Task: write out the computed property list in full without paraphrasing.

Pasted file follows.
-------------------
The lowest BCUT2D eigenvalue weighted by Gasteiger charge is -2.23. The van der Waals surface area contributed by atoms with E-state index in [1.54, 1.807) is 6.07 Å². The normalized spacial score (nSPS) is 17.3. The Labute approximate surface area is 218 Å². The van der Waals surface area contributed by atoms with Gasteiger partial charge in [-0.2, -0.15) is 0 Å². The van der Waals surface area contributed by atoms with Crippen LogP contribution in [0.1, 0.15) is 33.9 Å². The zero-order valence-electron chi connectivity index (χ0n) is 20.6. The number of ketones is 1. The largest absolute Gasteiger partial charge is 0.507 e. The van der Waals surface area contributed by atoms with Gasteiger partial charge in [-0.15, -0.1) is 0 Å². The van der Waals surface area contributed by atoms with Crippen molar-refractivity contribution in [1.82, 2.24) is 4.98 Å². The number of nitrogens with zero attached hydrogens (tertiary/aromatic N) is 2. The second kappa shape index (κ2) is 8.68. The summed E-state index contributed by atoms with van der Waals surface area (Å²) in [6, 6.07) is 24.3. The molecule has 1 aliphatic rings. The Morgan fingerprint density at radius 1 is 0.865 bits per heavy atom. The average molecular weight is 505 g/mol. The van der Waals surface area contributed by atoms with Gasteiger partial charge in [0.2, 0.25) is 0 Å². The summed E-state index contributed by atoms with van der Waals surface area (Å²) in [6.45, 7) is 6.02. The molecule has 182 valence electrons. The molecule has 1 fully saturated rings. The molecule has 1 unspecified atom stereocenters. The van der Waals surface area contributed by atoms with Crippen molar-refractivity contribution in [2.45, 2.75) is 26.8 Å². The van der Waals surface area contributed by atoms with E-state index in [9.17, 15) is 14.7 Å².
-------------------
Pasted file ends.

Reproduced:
The lowest BCUT2D eigenvalue weighted by Gasteiger charge is -2.23. The van der Waals surface area contributed by atoms with E-state index in [1.54, 1.807) is 6.07 Å². The normalized spacial score (nSPS) is 17.3. The Labute approximate surface area is 218 Å². The van der Waals surface area contributed by atoms with Gasteiger partial charge in [-0.2, -0.15) is 0 Å². The van der Waals surface area contributed by atoms with Crippen LogP contribution in [0.1, 0.15) is 33.9 Å². The zero-order valence-electron chi connectivity index (χ0n) is 20.6. The number of ketones is 1. The largest absolute Gasteiger partial charge is 0.507 e. The van der Waals surface area contributed by atoms with Gasteiger partial charge in [-0.15, -0.1) is 0 Å². The van der Waals surface area contributed by atoms with Crippen molar-refractivity contribution in [1.82, 2.24) is 4.98 Å². The number of nitrogens with zero attached hydrogens (tertiary/aromatic N) is 2. The second kappa shape index (κ2) is 8.68. The summed E-state index contributed by atoms with van der Waals surface area (Å²) in [6, 6.07) is 24.3. The molecule has 1 aliphatic rings. The Morgan fingerprint density at radius 1 is 0.865 bits per heavy atom. The average molecular weight is 505 g/mol. The van der Waals surface area contributed by atoms with Gasteiger partial charge in [0.2, 0.25) is 0 Å². The summed E-state index contributed by atoms with van der Waals surface area (Å²) in [6.45, 7) is 6.02. The molecule has 182 valence electrons. The molecule has 1 fully saturated rings. The molecule has 1 unspecified atom stereocenters. The van der Waals surface area contributed by atoms with Crippen molar-refractivity contribution in [2.45, 2.75) is 26.8 Å². The van der Waals surface area contributed by atoms with E-state index in [9.17, 15) is 14.7 Å².